Mostly we want to thank the men and women of our Armed Forces for the jobs they do every day on behalf of everyone in the free world. These people are the real “1 percent” who need to recognized and appreciated.

We believe that Col. Lew Deal and another group of Outdoor Legends will make a similar trip later in the year. I hope they do and that they will share their experiences with us.

— George

Click here to read more about the Outdoor Legends Tour on NWTF Spokesman Michael Waddell’s blog.

George’s Outdoor Legends Tour: Day 6

We spent the majority of our sixth day moving to a new location on the Arabian Gulf Coast, once again a new country and a new city where not long ago there was a tribal kingdom. Compared to other places we’ve visited, the political situation differs greatly here, and it’s a much larger host country. Its cities are modern, with business infrastructure and beautiful housing. It is a strong ally.

We are the guests of the 380th Air Expeditionary Wing, and are running late because of an administrative mix-up between our host country and us. We have just enough time for a short visit to the Corp of Engineers work area where we are briefed on the construction history and future plans for the area. Maintaining adequate drinking water and public health is a major enterprise.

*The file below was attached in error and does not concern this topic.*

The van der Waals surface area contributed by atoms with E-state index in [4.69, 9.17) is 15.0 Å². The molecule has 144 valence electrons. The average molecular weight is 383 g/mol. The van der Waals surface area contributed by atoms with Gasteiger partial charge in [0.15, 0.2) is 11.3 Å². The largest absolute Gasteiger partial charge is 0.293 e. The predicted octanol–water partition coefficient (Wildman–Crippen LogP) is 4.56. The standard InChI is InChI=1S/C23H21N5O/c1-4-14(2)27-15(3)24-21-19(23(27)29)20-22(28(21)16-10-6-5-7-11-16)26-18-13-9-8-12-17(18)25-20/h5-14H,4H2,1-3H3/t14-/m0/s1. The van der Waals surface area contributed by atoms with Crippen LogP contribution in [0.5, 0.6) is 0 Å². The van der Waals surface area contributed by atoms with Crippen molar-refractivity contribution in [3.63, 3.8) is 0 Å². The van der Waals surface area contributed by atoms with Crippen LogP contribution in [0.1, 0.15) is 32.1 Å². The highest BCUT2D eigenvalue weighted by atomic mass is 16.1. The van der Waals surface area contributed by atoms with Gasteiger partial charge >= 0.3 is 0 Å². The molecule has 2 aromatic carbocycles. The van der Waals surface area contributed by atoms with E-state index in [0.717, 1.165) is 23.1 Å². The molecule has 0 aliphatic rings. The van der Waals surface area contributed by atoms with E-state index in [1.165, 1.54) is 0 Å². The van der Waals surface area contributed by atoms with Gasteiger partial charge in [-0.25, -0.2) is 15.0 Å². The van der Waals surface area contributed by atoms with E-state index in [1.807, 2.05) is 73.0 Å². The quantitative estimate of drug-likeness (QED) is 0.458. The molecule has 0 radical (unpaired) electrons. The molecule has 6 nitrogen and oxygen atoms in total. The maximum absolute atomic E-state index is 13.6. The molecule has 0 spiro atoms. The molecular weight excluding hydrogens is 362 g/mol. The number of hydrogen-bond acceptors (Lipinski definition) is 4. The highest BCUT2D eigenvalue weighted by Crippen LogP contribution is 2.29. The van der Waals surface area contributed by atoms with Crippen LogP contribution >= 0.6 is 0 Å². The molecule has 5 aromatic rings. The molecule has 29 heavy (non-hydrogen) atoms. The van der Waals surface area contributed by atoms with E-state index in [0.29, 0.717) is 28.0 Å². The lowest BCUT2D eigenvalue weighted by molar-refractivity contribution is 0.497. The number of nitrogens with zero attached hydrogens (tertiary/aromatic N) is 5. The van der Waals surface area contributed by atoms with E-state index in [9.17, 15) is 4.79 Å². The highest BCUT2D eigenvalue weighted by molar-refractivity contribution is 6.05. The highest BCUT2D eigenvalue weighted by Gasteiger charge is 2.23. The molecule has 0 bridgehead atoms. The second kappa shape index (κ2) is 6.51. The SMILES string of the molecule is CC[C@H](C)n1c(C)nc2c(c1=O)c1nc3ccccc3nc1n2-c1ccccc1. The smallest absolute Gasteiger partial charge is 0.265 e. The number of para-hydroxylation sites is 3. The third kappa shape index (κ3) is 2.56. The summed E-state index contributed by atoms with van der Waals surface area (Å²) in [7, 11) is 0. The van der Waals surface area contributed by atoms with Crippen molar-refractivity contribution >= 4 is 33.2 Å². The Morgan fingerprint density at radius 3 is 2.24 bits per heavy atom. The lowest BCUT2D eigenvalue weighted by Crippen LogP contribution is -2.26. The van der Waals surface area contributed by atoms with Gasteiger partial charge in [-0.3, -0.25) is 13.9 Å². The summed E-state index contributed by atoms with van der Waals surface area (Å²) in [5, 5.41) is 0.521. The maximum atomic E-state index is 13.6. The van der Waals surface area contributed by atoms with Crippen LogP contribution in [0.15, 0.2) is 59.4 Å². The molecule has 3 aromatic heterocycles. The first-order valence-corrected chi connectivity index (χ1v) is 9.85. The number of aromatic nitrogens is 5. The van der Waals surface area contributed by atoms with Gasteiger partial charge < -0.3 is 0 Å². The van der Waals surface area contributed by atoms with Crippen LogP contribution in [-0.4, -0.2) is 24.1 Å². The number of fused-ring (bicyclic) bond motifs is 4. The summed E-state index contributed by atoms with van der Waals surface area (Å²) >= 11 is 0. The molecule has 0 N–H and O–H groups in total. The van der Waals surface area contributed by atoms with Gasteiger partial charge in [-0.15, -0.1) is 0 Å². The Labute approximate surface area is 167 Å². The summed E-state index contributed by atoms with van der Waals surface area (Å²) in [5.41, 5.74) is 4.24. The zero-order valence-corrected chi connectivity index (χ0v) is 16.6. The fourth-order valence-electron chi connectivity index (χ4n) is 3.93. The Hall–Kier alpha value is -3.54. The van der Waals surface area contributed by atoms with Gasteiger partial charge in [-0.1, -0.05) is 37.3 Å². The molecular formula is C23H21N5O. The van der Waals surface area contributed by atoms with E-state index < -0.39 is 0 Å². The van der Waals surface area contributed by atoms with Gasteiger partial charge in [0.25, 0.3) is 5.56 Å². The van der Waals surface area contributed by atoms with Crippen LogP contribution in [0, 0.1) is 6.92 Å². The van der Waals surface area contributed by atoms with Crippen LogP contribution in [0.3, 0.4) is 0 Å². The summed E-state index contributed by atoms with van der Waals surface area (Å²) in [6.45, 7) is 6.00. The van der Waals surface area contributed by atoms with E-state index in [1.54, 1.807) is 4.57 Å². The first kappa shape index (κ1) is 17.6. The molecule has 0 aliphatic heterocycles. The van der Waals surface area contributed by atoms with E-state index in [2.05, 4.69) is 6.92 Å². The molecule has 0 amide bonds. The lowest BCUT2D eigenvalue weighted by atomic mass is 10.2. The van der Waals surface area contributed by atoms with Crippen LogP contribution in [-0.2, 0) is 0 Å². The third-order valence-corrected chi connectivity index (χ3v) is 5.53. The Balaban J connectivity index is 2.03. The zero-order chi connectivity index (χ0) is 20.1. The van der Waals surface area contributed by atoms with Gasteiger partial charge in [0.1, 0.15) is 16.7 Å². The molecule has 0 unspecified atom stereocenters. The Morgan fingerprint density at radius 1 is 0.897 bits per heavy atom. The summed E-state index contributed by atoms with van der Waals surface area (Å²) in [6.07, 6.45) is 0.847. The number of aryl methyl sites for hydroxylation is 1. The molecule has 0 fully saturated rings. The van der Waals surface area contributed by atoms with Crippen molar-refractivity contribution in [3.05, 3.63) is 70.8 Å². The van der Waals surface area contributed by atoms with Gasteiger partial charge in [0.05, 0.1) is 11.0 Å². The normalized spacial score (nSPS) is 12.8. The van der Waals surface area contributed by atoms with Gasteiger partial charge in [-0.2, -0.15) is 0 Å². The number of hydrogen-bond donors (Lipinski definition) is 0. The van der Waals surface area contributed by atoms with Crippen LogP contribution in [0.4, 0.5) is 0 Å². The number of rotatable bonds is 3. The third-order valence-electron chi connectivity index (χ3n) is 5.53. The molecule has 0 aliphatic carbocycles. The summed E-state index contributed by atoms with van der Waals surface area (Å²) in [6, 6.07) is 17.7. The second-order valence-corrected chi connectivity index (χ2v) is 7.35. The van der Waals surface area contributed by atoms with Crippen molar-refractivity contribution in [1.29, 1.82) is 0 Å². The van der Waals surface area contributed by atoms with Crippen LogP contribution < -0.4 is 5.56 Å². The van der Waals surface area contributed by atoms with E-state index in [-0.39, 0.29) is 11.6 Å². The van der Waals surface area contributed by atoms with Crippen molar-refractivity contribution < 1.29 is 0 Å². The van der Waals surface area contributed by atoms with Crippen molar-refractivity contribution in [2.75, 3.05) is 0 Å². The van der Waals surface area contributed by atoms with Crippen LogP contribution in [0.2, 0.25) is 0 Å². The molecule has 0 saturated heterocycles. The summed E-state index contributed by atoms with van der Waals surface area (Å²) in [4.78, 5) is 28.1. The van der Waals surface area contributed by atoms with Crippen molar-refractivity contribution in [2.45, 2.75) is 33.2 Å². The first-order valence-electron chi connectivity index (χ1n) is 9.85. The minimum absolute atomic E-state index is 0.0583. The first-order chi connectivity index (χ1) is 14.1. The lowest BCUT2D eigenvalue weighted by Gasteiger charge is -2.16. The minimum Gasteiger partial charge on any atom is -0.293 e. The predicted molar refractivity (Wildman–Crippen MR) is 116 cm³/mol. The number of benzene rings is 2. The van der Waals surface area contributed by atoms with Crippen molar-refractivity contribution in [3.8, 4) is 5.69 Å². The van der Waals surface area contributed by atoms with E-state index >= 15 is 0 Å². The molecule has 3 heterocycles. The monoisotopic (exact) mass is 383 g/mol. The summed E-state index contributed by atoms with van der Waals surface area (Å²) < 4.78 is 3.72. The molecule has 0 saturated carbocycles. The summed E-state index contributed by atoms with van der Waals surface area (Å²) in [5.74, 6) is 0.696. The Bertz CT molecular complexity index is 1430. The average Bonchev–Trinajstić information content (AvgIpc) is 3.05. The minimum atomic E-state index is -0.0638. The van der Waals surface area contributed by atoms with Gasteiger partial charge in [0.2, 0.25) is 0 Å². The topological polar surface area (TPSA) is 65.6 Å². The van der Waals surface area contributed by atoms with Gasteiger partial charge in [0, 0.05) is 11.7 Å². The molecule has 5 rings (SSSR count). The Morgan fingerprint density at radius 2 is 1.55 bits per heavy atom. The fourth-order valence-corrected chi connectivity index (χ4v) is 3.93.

It was a long day, but we were energized by the personal warmth and energy in our reception by the airmen.

The commanding officer of the Fire Brigade is anxious for us to visit their 9-11 Monument. He was at Ground Zero on that fateful day and lost half his group there. The COE and Fire Protection personnel are extremely proud of their monument to fallen heroes, and for serving with a man who distinguished himself in the line of duty and suffered the loss of so many comrades.

It is getting late. We invite them to join us for a meet and greet after dinner.

We gathered in the Recreation Center to talk about hunting, fishing and home. The room is full when we arrive, much like the night before at the previous base.

The general introduces us and tells the group we are here to express the gratitude of their countrymen for their service. He then opens the evening to group discussions and a question-and-answer period, which goes on until 11 p.m. (That’s 2300 hours in military jargon.) The small group discussions and card games continue until after 1 a.m.